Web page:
| || ||Daniel Munro |
Principal Research Associate
Industry and Business Strategy
Three books profoundly shaped my intellectual and professional development when I was a graduate student. Plato’s Republic illustrated the importance of critically examining conventional wisdom. John Stuart Mill’s On Liberty provided a powerful defense of freedom of thought and speech against the tyranny of social conformity. And Susan Basalla and Maggie Debelius’s So What Are You Going to Do With That?: A Guide for M.A.'s and Ph.D's Seeking Careers Outside the Academy opened my eyes to non-academic careers and practical strategies to pursue them.
To the best of my knowledge, Basalla and Debelius’ book is rarely, if ever, assigned to graduate students. It should be. If Canadian graduate students and their academic advisors read it and incorporate its insights into their approach to education and training, then thousands of newly-minted PhDs would likely be better prepared to enter the job market and make great contributions to economic and social prosperity.
A Tenure-Track Reality Check
Many, perhaps most, doctoral students want to land an academic position when they complete their degrees. Moreover, most doctoral programs are structured in ways that view academia as the primary, if not the only legitimate, career path. Students are taught to think, research, and communicate in ways that prepare them to publish in peer-reviewed journals, make presentations to audiences of academic peers, and teach subsequent cohorts of graduate students to do the same.
The reality, however, is that few graduates will find academic employment. Less than a third of Canadian PhDs will secure a tenure-track position.1 A handful more will cobble together part-time teaching contracts, but many of them will eventually leave academia. The majority find employment elsewhere—in industry, government, and non-governmental organizations.
Too Many, or Too Few, PhDs?
This apparent mismatch between academia’s supply of, and demand for, PhD graduates has prompted some observers to ask whether Canada produces too many PhDs. A fair question; but it misses the point. In fact, we probably don’t produce enough—or enough of the right ones.
The Conference Board’s recent analysis of Advanced Skills and Innovation reveals that Canada lags well-behind 17 international peers in annual PhD graduates. We also lag behind in innovation performance—ranking 14th out of 17 countries and receiving a “D” grade. The two findings are not unrelated. Looking at Canada and its 17 international peers together we see that those countries with a low proportion of business spending on R&D—one indicator of innovation performance—also score “D” grades on the share of PhD graduates. In that case, increasing the number of PhDs may be part of an approach to improving innovation performance.
The number of PhDs is not the only issue. Many of the PhDs that we do produce do not have the right skills, attitudes, and behaviours to thrive in non-academic settings and to contribute to business and social innovation.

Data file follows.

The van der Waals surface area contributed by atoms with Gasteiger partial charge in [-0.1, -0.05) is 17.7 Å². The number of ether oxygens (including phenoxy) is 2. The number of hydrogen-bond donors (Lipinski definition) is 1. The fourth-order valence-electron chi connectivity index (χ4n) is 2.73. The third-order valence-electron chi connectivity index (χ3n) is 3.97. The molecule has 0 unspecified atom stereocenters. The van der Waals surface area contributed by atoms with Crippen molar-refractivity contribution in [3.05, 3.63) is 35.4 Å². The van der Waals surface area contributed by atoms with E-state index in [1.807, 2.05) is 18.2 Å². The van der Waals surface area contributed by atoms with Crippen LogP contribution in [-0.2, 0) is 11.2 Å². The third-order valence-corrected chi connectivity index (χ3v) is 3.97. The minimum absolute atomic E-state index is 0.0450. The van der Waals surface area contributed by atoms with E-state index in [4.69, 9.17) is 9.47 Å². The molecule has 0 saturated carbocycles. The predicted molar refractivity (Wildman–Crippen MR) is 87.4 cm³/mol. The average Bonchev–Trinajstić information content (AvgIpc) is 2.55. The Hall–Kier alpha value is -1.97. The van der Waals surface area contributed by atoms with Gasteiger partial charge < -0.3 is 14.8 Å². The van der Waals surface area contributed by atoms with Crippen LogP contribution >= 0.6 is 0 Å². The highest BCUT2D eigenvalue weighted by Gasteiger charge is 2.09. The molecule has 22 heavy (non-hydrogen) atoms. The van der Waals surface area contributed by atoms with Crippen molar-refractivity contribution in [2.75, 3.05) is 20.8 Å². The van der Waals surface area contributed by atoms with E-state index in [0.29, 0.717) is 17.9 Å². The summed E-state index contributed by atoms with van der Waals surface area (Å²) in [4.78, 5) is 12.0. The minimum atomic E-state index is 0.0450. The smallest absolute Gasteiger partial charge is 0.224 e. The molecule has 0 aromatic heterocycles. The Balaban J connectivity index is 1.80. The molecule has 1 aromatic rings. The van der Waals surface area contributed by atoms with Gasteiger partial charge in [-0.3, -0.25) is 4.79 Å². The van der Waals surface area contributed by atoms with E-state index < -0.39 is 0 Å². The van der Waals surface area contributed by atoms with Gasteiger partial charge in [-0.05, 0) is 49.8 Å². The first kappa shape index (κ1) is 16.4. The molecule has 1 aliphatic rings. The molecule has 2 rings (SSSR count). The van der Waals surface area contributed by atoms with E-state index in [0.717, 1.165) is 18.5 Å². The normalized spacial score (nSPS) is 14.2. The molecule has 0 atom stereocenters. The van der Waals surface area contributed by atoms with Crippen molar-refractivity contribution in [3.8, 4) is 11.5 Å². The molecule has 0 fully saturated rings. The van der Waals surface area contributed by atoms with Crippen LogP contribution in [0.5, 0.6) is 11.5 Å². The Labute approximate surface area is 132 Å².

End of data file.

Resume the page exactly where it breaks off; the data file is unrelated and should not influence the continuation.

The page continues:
This should change. Canadian graduate students should have opportunities to spend time in non-academic settings as part of their education. In the Netherlands, more than two-thirds of PhD students participate in internships with industry, government, and other non-academic organizations during their studies, while 55 per cent of German and 23 per cent of British students have similar opportunities.2 In Canada, non-academic internships for PhD students are limited. Not surprisingly, these countries outperform Canada on innovation.
To be sure, Canada has good programs for undergraduate and other non-PhDs students. The University of Waterloo’s co-op program requires students to complete semester-long paid internships. And student involvement in applied research collaborations between Canadian colleges and businesses is leading to improvements in their innovation and employability skills, as the Conference Board found in a recent study, Innovation Catalysts and Accelerators: The Impact of Ontario Colleges’ Applied Research.
There are signs that the situation may be improving. The Association of Universities and Colleges of Canada, for example, has called on the federal government to commit up to $15 million to develop a “program of 500, 12-month paid internships, valued at $30,000—that would be matched by the host employer—that integrate master’s and PhD students and graduates into the labour market, especially in small- and medium enterprises.”3 Though modest, such an initiative would be welcome and might also signal to faculty and students that they need to think about and prepare for non-academic employment.
Making the Unconventional Conventional
At present, many PhD students are enrolled in programs whose faculty values only the academic career path. The mere mention of a career in business is sometimes tantamount to heresy. Students who want to explore non-academic careers often do so without support. But as Mill wondered, “Who can compute what the world loses in the multitude of promising intellects combined with timid characters, who dare not follow out any bold, vigorous, independent train of thought, lest it should land them in something which would admit of being considered irreligious or immoral?”4
Taking inspiration from Plato and Mill, Canadian universities should critically examine the conventional mindset and its impacts. We need to find ways to produce more PhD graduates who have been exposed to, and are prepared for, non-academic careers. Until then, the best advice for graduate students may be to pick up a copy of Basalla and Debelius’s book, drop their timid characters, and do their best to pursue “bold, vigorous, [and] independent” educational paths to fulfilling, non-academic careers.